Over the years I’ve thought of various ways to ask clients what they plan to do in retirement; or, what are they retiring to, as we know what they are retiring from. Very few people consider what they are retiring to, but I can guarantee, everyone knows what they are retiring from. Recently, I attended a presentation, sponsored by Manulife Bank, highlighting the booklet, The Four Phases of retirement: What to Expect When You’re Retiring. The author, Riley Moynes, himself retired, made the presentation. His book, based on his own research (and that of others), defined retirement as having four distinct phases. He determined not all retirees will complete all four phases. It’s quite possible they will skip or possibly be stuck in one or more phase and, frankly, be happy where they are. It would be curious to know if any of our readers resonate with his findings.
Phase One: Vacation!! – This is the obvious phase. Doing what you want, perhaps things you’ve put off…when you want. You may have a bucket list or something singular in mind.
Phase Two: Feeling loss – Perhaps your career had structure, provided a sense of purpose or power. It certainly gave you identity and a circle of friends. Retirement brings all of that to an end regardless, for example, how hard you try to keep the relationships kindled. Once the “vacation” wears off, a lot of people miss what they had. This can lead to depression or a sense of flatness.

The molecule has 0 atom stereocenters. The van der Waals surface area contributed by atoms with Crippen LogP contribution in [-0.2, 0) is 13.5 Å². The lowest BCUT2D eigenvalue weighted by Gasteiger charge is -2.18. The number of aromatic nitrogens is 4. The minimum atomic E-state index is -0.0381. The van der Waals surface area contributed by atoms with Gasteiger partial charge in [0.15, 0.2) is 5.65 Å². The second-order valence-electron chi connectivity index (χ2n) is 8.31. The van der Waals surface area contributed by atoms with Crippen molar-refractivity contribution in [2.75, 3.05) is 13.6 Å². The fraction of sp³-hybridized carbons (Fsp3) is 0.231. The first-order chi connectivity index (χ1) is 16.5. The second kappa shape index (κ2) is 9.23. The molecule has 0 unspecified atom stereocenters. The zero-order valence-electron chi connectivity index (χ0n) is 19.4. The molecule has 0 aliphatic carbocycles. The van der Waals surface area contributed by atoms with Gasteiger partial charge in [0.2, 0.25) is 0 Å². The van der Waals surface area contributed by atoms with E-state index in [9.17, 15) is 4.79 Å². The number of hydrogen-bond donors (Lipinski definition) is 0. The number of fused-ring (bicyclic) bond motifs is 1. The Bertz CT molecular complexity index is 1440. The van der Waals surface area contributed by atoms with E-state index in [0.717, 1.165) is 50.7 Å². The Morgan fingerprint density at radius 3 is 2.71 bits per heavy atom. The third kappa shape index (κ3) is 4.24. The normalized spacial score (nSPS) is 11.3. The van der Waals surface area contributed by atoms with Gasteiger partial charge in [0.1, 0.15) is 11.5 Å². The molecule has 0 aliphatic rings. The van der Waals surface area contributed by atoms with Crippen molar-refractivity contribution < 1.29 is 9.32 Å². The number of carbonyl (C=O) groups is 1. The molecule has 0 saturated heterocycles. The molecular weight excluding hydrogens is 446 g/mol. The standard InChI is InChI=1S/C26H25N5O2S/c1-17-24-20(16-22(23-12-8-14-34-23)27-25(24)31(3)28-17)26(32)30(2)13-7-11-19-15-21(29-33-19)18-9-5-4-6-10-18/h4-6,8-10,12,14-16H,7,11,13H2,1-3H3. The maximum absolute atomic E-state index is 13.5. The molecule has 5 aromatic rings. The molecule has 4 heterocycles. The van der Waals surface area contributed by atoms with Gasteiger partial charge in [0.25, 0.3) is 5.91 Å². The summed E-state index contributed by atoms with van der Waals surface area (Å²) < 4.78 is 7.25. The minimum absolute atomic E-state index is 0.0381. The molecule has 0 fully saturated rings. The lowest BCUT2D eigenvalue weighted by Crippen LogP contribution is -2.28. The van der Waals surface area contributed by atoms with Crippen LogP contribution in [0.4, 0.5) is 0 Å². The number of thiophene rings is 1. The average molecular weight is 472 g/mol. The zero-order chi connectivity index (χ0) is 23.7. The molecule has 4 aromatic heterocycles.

Phase Three: Trial and Error – “How can I contribute?” In this phase people start actively looking for something to give them purpose. Many folks find themselves busy with several initiatives to have something spark.
Phase Four: Reinvent and Repurpose – Riley reminds us in this part of the book that while it may seem to be an inevitable march towards Phase Four, not all will get there. No judgement as it is a personal journey. Those who in phase four have successfully answered the following questions and applied them:
1. What do you absolutely love to do?
2. What do you do very well?
3. What attributes or skills have lead to success in the past?
In other words, what is your unique ability? Riley suggests engaging friends, family and colleagues to help you identify this characteristic. To say more may prevent you from seeking your answers so my book report stops here.
Do you see yourself in any of these phases? For those not entering retirement yet, do you recognize any of this in friends or family who have transitioned to retirement? Please let us know. Your feedback is welcome.
~ Cam Leith